Alex, let’s talk about Congressional District 26 – a North Texas seat, made vacant by retiring Michael Burgess, a Republican. Very crowded field. What can you tell us about it? 

Alexandra Samuels: It is a very crowded field. In total, there are 11 candidates running in the GOP primary, and many of them have pretty impressive resumes.

So Luisa Del Rosal, for instance, previously helped lead the office of Rep. Tony Gonzalez in the 23rd Congressional district. Scott Armey, the former Denton County judge, is also in the race. But right now, the frontrunner to replace Burgess is a 29-year-old newcomer named Brandon Gill.

So you might not have heard of Gill before, but you almost certainly have heard of his father-in-law, Dinesh D’Souza. So Gill has the endorsement of Ted Cruz and Donald Trump and is pitching himself sort of as an extension of the former president. So he cited fortifying the border wall as a principal policy objective of his, which in his telling, means deporting migrants that he says Biden has brought into the country.

But again, with so many candidates, it’s very likely this race will go into a runoff. And what’s also complicating this race is the presence of another hard-charging social conservative on the ballot, and that’s John Huffman. He’s the mayor of Southlake, and he’s trailing very closely behind Gill in terms of fundraising and endorsements.

And, professor, I want to move to District 23. Alex mentioned immigration. And of course, this has been prominent and a big part of the conversation leading up to the primary. This district covers like 800 miles of the Texas-Mexico border, including Eagle Pass. It also includes Uvalde. Republican Congressman Tony Gonzalez currently holds that seat on Capitol Hill, but is facing criticism from within his own party – even being censured by the GOP in 2023. What do you see in here?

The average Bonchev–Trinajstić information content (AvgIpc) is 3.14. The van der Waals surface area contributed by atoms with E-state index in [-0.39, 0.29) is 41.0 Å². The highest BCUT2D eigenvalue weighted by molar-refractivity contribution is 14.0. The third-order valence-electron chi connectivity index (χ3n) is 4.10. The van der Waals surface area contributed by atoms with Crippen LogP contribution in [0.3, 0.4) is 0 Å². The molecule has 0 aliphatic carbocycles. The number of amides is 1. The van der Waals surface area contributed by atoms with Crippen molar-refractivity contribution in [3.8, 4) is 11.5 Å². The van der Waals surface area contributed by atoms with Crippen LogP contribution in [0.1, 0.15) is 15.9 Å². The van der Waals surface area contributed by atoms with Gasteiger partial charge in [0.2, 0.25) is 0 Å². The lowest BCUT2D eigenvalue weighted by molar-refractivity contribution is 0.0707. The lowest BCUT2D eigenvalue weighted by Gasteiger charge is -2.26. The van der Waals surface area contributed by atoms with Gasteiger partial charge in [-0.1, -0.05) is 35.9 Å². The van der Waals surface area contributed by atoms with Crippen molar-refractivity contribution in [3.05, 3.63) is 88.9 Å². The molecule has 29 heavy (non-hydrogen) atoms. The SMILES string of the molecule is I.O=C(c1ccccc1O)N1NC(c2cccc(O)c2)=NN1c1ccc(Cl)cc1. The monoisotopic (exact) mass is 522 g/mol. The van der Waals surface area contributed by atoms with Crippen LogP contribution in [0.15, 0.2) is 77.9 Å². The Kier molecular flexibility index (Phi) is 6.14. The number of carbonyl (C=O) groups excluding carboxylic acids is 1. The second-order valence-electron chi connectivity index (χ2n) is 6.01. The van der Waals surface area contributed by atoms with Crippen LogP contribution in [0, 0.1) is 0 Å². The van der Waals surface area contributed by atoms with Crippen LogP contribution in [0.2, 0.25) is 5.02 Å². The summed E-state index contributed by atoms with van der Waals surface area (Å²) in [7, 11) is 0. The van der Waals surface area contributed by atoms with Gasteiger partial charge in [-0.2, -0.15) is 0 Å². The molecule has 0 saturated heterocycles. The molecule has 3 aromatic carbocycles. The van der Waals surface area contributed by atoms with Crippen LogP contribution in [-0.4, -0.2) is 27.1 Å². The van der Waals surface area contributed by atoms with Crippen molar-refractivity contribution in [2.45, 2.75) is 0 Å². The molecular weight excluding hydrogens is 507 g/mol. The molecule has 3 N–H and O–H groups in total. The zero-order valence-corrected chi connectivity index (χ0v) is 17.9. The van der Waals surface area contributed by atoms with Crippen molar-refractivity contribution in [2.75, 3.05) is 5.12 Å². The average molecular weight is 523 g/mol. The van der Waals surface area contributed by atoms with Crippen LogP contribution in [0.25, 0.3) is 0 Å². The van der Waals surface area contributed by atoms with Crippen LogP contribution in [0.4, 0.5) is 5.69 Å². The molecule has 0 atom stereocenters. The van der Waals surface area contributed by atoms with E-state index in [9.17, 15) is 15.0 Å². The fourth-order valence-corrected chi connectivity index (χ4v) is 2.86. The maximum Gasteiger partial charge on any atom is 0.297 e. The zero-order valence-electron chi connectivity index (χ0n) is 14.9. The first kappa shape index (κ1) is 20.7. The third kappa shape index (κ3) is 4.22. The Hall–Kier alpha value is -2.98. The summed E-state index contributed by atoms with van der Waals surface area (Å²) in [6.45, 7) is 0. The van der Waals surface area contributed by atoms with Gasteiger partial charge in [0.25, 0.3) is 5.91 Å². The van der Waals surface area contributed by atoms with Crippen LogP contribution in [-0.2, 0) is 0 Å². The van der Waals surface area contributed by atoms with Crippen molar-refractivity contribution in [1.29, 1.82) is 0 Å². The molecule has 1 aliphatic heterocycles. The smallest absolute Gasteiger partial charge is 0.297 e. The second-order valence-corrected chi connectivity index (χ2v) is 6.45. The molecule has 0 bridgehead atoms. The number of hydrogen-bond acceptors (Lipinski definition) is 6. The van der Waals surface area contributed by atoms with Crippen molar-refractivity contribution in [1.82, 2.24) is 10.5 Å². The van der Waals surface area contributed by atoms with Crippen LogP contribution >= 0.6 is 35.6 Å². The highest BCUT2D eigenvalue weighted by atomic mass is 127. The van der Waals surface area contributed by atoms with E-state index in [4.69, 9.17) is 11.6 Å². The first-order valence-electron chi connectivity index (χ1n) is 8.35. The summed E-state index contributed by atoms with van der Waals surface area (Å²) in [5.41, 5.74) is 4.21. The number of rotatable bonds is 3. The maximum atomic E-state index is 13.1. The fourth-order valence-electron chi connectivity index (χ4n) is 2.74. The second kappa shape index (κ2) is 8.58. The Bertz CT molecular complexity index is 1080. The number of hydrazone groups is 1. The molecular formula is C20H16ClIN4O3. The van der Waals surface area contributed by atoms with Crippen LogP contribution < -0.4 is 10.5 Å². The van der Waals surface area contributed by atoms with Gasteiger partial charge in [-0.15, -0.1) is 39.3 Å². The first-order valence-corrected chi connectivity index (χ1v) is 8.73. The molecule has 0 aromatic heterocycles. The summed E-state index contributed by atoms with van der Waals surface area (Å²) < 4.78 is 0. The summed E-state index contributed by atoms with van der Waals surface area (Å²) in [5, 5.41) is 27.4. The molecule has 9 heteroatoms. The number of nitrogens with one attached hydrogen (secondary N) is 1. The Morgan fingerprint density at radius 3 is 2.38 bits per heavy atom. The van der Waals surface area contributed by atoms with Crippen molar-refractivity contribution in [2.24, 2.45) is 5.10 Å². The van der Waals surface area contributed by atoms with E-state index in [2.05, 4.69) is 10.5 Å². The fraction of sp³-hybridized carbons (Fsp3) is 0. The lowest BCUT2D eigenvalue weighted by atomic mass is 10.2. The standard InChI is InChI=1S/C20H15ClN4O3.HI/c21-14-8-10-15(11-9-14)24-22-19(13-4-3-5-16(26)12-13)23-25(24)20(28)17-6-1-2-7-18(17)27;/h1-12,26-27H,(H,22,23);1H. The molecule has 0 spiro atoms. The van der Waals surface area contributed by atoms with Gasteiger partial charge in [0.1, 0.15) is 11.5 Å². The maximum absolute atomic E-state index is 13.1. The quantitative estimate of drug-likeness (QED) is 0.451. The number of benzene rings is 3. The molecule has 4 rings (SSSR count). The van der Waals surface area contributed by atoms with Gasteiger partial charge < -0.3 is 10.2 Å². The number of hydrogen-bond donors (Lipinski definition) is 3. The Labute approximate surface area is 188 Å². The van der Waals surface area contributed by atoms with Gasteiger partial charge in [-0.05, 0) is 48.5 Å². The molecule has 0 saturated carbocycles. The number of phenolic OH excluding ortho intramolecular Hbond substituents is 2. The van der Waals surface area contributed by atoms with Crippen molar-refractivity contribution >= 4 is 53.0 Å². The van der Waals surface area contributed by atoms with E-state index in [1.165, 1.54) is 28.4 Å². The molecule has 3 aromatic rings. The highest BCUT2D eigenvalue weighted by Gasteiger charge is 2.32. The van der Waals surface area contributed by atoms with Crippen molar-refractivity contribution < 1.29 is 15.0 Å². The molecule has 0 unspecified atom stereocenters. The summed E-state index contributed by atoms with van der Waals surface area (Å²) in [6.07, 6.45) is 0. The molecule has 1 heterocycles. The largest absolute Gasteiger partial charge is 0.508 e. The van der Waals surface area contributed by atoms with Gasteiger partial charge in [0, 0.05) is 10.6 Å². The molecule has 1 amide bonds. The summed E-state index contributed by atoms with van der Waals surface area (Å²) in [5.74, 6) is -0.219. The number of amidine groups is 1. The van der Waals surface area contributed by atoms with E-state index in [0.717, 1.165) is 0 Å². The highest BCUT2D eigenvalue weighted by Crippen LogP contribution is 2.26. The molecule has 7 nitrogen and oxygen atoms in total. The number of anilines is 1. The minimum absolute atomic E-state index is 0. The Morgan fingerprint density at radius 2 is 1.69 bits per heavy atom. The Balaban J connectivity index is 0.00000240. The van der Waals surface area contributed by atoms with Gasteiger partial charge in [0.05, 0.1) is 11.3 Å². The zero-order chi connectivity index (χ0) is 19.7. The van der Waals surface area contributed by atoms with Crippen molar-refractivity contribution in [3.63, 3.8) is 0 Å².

Mark Jones: Well, Gonzalez took many positions, particularly in 2023 and 2022, that were in the moderate realm in that he voted, for instance, for gun control legislation after the Uvalde massacre. He’s one of the few Republicans to do so. And he adopted a more moderate position on the border.

Now since late 2023 and into 2024, he shifted back to the right as he has his primary challenge from people like Brandon Herrera and Victor Avila. So this is a race where I think Gonzales runs the risk of being outflanked on his right by more conservative Republicans.

He has a fundraising advantage. He has all the advantages of incumbency, but it’s possible he gets pushed to a runoff. And if it gets pushed to a runoff, then you get a more rarified group of primary voters who tend to be more conservative. And then Gonzales could be vulnerable.

But right now, I think he’s probably shifted enough to the right where he’s put himself in a decent position to retain his seat, though not without some effort.